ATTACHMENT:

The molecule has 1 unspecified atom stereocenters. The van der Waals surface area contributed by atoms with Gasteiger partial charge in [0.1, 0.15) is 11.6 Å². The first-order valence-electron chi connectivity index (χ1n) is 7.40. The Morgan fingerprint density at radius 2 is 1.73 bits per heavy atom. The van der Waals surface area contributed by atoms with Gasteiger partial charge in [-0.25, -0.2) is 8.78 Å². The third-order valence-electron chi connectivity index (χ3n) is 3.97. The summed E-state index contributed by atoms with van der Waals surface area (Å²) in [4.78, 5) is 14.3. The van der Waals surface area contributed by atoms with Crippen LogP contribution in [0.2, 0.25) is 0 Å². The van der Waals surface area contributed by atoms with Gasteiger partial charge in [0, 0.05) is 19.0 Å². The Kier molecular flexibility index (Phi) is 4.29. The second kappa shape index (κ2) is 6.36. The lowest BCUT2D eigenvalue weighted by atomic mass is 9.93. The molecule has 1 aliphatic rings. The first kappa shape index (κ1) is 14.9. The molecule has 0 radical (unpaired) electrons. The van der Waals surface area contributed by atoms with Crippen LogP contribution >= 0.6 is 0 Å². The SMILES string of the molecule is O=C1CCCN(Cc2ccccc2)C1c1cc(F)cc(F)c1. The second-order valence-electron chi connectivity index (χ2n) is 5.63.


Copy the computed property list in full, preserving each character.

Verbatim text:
The molecule has 1 unspecified atom stereocenters. The van der Waals surface area contributed by atoms with Gasteiger partial charge in [0.1, 0.15) is 11.6 Å². The first-order valence-electron chi connectivity index (χ1n) is 7.40. The Morgan fingerprint density at radius 2 is 1.73 bits per heavy atom. The van der Waals surface area contributed by atoms with Gasteiger partial charge in [-0.25, -0.2) is 8.78 Å². The third-order valence-electron chi connectivity index (χ3n) is 3.97. The summed E-state index contributed by atoms with van der Waals surface area (Å²) in [4.78, 5) is 14.3. The van der Waals surface area contributed by atoms with Crippen LogP contribution in [0.2, 0.25) is 0 Å². The van der Waals surface area contributed by atoms with Gasteiger partial charge in [0, 0.05) is 19.0 Å². The Kier molecular flexibility index (Phi) is 4.29. The second kappa shape index (κ2) is 6.36. The lowest BCUT2D eigenvalue weighted by atomic mass is 9.93. The molecule has 1 aliphatic rings. The first kappa shape index (κ1) is 14.9. The molecule has 0 radical (unpaired) electrons. The van der Waals surface area contributed by atoms with Crippen LogP contribution >= 0.6 is 0 Å². The SMILES string of the molecule is O=C1CCCN(Cc2ccccc2)C1c1cc(F)cc(F)c1. The second-order valence-electron chi connectivity index (χ2n) is 5.63.